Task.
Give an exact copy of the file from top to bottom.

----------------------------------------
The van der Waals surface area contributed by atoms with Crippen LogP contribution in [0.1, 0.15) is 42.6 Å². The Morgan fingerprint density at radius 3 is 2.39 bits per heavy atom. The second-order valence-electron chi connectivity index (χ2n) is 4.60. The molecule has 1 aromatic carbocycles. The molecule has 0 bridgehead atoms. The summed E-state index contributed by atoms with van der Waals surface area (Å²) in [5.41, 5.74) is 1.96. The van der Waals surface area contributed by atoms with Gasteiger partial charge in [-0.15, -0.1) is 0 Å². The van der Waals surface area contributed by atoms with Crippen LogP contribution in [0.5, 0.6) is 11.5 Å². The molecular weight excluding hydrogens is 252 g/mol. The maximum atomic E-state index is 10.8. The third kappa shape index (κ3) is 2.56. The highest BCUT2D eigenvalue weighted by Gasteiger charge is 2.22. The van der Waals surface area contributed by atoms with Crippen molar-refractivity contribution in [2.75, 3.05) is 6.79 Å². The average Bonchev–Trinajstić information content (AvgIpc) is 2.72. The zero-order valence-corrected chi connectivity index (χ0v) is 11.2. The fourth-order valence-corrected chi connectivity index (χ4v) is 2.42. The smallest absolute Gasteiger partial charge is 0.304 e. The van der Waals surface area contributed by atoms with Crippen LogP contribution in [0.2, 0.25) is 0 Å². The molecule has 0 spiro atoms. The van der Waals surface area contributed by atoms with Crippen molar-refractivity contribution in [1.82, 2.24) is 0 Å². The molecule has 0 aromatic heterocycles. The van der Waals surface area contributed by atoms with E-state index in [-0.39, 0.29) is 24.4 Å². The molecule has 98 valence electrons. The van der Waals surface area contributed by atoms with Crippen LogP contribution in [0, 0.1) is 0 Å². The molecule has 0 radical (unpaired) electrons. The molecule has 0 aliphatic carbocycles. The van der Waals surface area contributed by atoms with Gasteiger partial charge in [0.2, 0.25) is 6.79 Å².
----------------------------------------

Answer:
The van der Waals surface area contributed by atoms with Crippen LogP contribution in [0.1, 0.15) is 42.6 Å². The Morgan fingerprint density at radius 3 is 2.39 bits per heavy atom. The second-order valence-electron chi connectivity index (χ2n) is 4.60. The molecule has 1 aromatic carbocycles. The molecule has 0 bridgehead atoms. The summed E-state index contributed by atoms with van der Waals surface area (Å²) in [5.41, 5.74) is 1.96. The van der Waals surface area contributed by atoms with Gasteiger partial charge in [-0.15, -0.1) is 0 Å². The van der Waals surface area contributed by atoms with Crippen LogP contribution in [0.5, 0.6) is 11.5 Å². The molecular weight excluding hydrogens is 252 g/mol. The maximum atomic E-state index is 10.8. The third kappa shape index (κ3) is 2.56. The highest BCUT2D eigenvalue weighted by Gasteiger charge is 2.22. The van der Waals surface area contributed by atoms with Crippen molar-refractivity contribution in [2.75, 3.05) is 6.79 Å². The average Bonchev–Trinajstić information content (AvgIpc) is 2.72. The zero-order valence-corrected chi connectivity index (χ0v) is 11.2. The fourth-order valence-corrected chi connectivity index (χ4v) is 2.42. The smallest absolute Gasteiger partial charge is 0.304 e. The van der Waals surface area contributed by atoms with Crippen LogP contribution in [0.2, 0.25) is 0 Å². The molecule has 0 spiro atoms. The van der Waals surface area contributed by atoms with Crippen molar-refractivity contribution in [1.82, 2.24) is 0 Å². The molecule has 0 aromatic heterocycles. The van der Waals surface area contributed by atoms with E-state index in [-0.39, 0.29) is 24.4 Å². The molecule has 98 valence electrons. The van der Waals surface area contributed by atoms with Crippen LogP contribution in [0, 0.1) is 0 Å². The molecule has 0 radical (unpaired) electrons. The molecule has 0 aliphatic carbocycles. The van der Waals surface area contributed by atoms with Gasteiger partial charge in [0.2, 0.25) is 6.79 Å².